Soldier Wolf was born in 1927 or 1928 to Scott Dewey. He was raised on the Wind River Indian Reservation by his grandmother. Soldier Wolf's great-grandmother was war chief Pretty Nose who participated in the Battle of Little Big Horn in 1876. In his youth, Soldier Wolf was forced to attend American Indian boarding schools. He stated that the memories of the boarding schools were "bad memories, dark stories. They didn't teach us, they trained us. They didn't teach us, they just kept us in line." Years later, he was part of a tribal delegation that participated in the repatriation of the remains of three Native American children who had died at the Carlisle Indian Industrial School.
Soldier Wolf was drafted in to the US Marine Corps in 1948. An accident in the Korean War ruptured his eardrum and he was discharged in 1952. Soldier Wolf returned to Wind River where he worked with horses and sheepherding and married Florita, daughter of Richard Brown. Before the Northern Arapaho Tribe had an official historic preservation officer, Soldier Wolf acted as an informal historian for the group, assisted by his daughter Yufna who would later become the director of the Northern Arapaho Tribal Historic Preservation Office. Soldier Wolf provides Arapaho names for people, including all of his grandchildren, which are revealed during the official naming ceremonies.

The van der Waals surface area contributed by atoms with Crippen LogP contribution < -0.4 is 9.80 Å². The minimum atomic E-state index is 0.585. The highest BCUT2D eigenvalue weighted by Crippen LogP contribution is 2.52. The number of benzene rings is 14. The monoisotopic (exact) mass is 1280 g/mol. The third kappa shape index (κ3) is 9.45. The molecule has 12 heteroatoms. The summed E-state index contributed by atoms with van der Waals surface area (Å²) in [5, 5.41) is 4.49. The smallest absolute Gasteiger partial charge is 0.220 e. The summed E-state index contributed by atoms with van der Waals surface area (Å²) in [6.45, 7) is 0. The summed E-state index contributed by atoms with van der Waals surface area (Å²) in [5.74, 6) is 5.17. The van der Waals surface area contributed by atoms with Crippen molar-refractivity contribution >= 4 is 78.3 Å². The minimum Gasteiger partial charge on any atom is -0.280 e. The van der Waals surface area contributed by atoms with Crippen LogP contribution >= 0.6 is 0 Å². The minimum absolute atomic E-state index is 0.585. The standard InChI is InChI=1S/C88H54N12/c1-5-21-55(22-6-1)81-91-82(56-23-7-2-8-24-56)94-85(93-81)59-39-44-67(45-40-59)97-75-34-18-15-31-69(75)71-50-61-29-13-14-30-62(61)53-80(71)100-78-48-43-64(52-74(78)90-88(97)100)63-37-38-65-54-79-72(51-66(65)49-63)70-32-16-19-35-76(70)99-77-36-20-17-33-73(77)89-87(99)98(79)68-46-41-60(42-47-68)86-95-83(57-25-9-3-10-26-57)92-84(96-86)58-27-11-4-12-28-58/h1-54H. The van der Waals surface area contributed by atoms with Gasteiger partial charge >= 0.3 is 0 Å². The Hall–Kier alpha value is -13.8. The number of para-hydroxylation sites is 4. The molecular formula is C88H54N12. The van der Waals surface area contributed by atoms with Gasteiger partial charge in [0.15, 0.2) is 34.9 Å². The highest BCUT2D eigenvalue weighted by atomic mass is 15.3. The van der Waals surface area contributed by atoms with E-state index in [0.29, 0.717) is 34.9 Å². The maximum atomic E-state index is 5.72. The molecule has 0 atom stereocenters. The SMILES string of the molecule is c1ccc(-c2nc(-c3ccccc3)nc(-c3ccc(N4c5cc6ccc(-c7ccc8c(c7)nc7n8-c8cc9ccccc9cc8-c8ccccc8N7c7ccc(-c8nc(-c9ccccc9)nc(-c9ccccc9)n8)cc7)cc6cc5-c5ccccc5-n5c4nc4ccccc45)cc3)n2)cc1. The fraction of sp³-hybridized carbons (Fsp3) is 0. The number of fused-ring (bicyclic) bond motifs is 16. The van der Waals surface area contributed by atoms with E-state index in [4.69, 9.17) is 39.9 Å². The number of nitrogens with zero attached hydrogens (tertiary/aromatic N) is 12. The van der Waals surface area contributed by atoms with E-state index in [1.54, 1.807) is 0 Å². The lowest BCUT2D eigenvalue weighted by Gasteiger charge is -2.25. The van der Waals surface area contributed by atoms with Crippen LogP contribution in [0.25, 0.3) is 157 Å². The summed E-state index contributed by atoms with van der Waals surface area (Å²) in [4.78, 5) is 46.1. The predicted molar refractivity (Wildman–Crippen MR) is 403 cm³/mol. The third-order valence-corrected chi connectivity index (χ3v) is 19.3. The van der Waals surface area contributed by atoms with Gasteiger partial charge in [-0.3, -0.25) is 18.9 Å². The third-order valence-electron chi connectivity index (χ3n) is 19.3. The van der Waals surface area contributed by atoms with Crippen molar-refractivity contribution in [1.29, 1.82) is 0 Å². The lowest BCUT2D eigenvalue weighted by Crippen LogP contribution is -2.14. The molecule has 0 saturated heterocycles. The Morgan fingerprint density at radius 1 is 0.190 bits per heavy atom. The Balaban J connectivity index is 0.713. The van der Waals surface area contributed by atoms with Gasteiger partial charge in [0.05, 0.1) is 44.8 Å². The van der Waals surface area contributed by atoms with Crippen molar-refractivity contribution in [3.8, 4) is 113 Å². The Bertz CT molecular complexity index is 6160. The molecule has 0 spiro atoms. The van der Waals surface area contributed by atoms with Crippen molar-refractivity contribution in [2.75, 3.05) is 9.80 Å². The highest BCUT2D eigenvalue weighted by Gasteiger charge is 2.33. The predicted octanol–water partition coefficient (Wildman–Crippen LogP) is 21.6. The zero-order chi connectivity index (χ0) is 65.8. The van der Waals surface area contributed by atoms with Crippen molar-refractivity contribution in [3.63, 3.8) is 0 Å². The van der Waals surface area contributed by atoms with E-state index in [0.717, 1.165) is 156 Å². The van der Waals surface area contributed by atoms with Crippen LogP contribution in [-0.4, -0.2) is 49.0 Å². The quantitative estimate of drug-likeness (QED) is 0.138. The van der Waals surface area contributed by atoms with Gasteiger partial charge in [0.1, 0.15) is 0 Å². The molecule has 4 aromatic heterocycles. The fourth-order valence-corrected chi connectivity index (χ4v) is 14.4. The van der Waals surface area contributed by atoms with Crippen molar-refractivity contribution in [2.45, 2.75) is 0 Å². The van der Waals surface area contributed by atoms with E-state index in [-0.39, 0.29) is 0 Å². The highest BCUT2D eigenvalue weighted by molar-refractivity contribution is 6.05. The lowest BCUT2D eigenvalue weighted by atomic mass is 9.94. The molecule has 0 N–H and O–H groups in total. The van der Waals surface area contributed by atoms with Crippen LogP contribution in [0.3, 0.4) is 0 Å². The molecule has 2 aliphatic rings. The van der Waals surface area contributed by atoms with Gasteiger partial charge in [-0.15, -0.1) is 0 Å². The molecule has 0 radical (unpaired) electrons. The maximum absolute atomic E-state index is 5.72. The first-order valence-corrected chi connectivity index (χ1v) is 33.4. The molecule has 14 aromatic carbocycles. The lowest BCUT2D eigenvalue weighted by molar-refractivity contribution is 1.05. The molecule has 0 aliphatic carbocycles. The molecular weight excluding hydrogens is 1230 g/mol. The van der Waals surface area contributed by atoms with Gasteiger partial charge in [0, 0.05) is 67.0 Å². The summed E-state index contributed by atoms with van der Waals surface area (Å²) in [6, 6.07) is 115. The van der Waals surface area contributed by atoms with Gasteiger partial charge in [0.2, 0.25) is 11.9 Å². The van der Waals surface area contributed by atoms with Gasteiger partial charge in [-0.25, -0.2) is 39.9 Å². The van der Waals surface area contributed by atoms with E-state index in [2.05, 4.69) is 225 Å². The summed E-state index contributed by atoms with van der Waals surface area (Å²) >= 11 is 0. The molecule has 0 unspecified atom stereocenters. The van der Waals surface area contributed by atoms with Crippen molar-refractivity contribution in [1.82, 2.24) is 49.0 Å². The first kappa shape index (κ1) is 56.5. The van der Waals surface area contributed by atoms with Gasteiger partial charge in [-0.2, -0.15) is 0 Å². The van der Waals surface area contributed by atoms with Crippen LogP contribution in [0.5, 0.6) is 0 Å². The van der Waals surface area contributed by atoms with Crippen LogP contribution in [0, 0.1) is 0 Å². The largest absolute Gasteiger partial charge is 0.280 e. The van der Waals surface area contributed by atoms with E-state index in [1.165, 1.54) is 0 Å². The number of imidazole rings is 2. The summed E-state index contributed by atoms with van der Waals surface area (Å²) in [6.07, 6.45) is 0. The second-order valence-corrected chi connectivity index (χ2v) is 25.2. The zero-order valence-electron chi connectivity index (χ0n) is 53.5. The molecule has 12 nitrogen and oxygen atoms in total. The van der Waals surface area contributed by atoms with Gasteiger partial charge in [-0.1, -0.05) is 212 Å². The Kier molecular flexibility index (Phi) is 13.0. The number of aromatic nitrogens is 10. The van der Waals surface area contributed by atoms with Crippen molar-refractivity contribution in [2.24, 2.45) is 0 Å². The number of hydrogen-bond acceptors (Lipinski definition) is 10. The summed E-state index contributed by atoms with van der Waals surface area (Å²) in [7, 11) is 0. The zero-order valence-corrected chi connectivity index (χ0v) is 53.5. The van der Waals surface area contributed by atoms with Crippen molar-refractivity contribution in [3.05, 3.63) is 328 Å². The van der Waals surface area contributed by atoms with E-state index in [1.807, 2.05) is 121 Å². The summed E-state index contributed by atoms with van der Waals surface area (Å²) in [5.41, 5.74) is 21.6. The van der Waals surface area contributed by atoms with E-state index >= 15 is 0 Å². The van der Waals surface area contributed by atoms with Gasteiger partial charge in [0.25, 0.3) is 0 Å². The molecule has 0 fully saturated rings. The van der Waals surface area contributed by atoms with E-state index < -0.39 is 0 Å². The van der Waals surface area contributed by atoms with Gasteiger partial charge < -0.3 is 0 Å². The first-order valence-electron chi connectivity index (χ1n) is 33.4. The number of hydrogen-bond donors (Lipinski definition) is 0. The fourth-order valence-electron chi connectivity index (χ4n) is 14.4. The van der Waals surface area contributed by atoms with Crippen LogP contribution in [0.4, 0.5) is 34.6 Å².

In the documentary Wolf Nation produced by Victoria Costello, Soldier Wolf led the Arapaho members in a traditional wolf dance to welcome the return of wolves to Yellowstone National Park. Soldier Wolf explains the significance of the wolf to Native American cultures in the 2003 documentary Wolf: An Ancient Spirit Returns. He was also a performer in the documentary Celebration! : the Plains Indian Museum powwow.
As one of the Arapaho representatives, Soldier Wolf signed an agreement with Arapahoe High School in Colorado that gave approval for the school to use the tribe's name, in exchange for the school promising to educate its students about the Arapaho people and culture. On NPR, Soldier Wolf explained "What makes it OK here, it helps advertise to the world who the Arapahoes are because there's hardly anything written about the Arapaho."
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